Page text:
COLUMBUS, Ohio — An upcoming event at The Ohio State University will feature the ambitious new National Ecological Observatory Network (NEON), whose contractor, the Battelle Memorial Institute, is based in Columbus.
Gene Kelly, visiting head scientist at NEON’s Boulder, Colorado, headquarters, will present “The National Ecological Observatory Network: Using Ecological Science to Better Understand Our World” to headline the Nov. 10 breakfast program by the Ohio State-based Environmental Professionals Network (EPN).
The NEON project, when complete, will gather vast amounts of data, or “big data,” on how America’s biodiversity and natural resources are changing because of climate change, land-use change and invasive species. It’s funded by $469 million from the National Science Foundation (NSF). Officials expect completion by late 2017.
Benefits to green world and human well-being
The data, which will be free and open to access, will “support the study of complex ecological processes at large space and time scales,” according to the network’s website.
Findings from the data “will inform decisions from community to national levels,” said EPN’s coordinator, David Hanselmann, a lecturer in Ohio State’s School of Environment and Natural Resources (SENR). The decisions, he said, “will impact natural resources management and human well-being for generations to come.”
EPN is a statewide professional group organized by SENR. The school is part of Ohio State’s College of Food, Agricultural, and Environmental Sciences.
Big data on environment across U.S.
NEON will have 81 U.S. field sites representing 20 ecological climates in locations from Alaska to Puerto Rico. The sites will gather data on water, land cover, nutrients, biodiversity — plants, fish, wildlife and more — and the processes of which they’re part. Four aquatic sites are already running.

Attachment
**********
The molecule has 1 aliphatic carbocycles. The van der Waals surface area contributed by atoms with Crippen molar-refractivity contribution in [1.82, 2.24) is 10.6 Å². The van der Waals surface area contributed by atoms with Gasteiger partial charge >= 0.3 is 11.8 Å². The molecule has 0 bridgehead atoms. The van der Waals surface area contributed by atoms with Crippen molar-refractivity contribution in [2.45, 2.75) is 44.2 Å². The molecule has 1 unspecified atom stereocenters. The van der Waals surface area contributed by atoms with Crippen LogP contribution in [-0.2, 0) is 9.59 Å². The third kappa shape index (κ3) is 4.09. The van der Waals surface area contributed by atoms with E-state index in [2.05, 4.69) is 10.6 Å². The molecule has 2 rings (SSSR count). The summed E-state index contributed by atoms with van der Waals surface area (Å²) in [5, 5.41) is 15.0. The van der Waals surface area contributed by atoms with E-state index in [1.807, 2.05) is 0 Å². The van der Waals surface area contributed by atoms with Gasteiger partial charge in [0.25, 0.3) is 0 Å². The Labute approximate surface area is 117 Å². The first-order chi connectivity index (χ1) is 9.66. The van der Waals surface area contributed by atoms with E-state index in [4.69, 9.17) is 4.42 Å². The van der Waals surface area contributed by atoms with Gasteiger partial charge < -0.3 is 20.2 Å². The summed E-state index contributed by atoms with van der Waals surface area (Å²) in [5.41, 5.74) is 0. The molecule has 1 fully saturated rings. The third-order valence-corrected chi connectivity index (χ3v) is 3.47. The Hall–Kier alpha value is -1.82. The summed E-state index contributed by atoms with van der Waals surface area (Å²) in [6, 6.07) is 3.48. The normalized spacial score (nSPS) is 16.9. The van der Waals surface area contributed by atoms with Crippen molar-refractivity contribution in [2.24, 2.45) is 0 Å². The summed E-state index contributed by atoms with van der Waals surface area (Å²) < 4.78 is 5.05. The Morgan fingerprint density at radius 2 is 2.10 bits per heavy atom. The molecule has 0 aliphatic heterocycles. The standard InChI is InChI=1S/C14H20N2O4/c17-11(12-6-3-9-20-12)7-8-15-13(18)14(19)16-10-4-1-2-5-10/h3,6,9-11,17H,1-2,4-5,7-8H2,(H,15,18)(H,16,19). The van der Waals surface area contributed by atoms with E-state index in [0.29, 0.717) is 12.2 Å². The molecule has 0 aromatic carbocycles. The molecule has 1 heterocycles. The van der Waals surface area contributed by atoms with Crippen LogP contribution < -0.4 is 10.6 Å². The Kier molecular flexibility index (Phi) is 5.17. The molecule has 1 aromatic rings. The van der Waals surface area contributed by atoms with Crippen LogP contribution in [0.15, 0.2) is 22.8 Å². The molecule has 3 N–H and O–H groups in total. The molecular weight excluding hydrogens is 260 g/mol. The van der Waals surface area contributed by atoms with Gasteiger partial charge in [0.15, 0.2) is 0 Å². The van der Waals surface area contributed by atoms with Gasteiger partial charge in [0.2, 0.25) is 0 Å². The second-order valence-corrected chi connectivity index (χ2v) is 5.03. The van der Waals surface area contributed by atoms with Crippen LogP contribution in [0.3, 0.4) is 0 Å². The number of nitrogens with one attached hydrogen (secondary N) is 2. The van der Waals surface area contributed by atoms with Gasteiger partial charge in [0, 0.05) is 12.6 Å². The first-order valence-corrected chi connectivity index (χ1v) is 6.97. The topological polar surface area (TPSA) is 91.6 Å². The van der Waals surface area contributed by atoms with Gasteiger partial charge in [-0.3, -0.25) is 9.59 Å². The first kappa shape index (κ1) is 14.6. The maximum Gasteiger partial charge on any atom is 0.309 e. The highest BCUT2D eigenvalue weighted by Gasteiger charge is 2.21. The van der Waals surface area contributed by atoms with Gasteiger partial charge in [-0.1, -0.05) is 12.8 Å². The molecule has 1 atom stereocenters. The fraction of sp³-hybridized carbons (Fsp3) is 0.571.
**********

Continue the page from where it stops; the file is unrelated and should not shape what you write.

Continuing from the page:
Last spring, NSF selected Battelle to take over completing and managing the network following construction delays and cost overruns by the original contractor.
“The Columbus connection to NEON is especially fitting when one remembers that the Ecological Society of America was founded here 100 years ago,” Hanselmann said. The society today is based in Washington, D.C., and is the largest organization of professional ecologists — scientists who study how organisms and their environment interact — in the U.S.
Nov. 10 at Ohio State
The Nov. 10 event is from 7:15 to 9:15 a.m. in Ohio State’s Nationwide and Ohio Farm Bureau 4-H Center, 2201 Fred Taylor Drive, Columbus.
Registration for the event, which includes breakfast, is $10 for EPN members and the public and is free for Ohio State students. Details and a link to register online are at go.osu.edu/Nov2016EPN. The deadline to register is noon Nov. 8.
For more information, contact Hanselmann at email@example.com or 614-247-1908.
Sponsoring the event is Ohio State’s Office of Research. SENR and two other Ohio State units — the Office of Energy and Environment and the Office of Student Life’s Energy Management and Sustainabilityprogram — are sponsoring the free student registrations and breakfasts.